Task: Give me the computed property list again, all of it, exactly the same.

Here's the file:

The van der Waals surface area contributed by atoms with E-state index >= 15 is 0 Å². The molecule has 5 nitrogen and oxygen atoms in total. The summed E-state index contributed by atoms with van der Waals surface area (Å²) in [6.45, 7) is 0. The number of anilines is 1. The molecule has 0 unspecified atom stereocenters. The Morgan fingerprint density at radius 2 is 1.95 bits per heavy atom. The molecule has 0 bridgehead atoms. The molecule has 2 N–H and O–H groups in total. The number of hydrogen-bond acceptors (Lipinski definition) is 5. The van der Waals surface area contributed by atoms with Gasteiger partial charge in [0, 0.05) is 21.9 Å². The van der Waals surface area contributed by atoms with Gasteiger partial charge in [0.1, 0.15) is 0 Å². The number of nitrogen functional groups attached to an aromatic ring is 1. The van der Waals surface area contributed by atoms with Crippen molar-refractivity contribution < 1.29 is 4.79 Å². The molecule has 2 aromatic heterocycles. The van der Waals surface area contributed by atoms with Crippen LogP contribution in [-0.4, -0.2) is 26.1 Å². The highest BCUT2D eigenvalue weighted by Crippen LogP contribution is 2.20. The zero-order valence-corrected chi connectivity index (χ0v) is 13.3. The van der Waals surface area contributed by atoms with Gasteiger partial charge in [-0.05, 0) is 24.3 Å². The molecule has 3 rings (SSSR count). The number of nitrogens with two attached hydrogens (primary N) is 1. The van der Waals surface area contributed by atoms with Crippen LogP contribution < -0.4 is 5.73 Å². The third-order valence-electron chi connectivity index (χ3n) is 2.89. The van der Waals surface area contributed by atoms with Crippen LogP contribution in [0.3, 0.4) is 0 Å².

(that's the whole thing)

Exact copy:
The van der Waals surface area contributed by atoms with E-state index >= 15 is 0 Å². The molecule has 5 nitrogen and oxygen atoms in total. The summed E-state index contributed by atoms with van der Waals surface area (Å²) in [6.45, 7) is 0. The number of anilines is 1. The molecule has 0 unspecified atom stereocenters. The Morgan fingerprint density at radius 2 is 1.95 bits per heavy atom. The molecule has 0 bridgehead atoms. The molecule has 2 N–H and O–H groups in total. The number of hydrogen-bond acceptors (Lipinski definition) is 5. The van der Waals surface area contributed by atoms with Gasteiger partial charge in [0, 0.05) is 21.9 Å². The van der Waals surface area contributed by atoms with Gasteiger partial charge in [0.1, 0.15) is 0 Å². The number of nitrogen functional groups attached to an aromatic ring is 1. The van der Waals surface area contributed by atoms with Crippen molar-refractivity contribution < 1.29 is 4.79 Å². The molecule has 2 aromatic heterocycles. The van der Waals surface area contributed by atoms with Crippen LogP contribution in [-0.4, -0.2) is 26.1 Å². The highest BCUT2D eigenvalue weighted by Crippen LogP contribution is 2.20. The zero-order valence-corrected chi connectivity index (χ0v) is 13.3. The van der Waals surface area contributed by atoms with Gasteiger partial charge in [-0.05, 0) is 24.3 Å². The molecule has 3 rings (SSSR count). The number of nitrogens with two attached hydrogens (primary N) is 1. The van der Waals surface area contributed by atoms with Crippen LogP contribution < -0.4 is 5.73 Å². The third-order valence-electron chi connectivity index (χ3n) is 2.89. The van der Waals surface area contributed by atoms with Crippen LogP contribution in [0.3, 0.4) is 0 Å².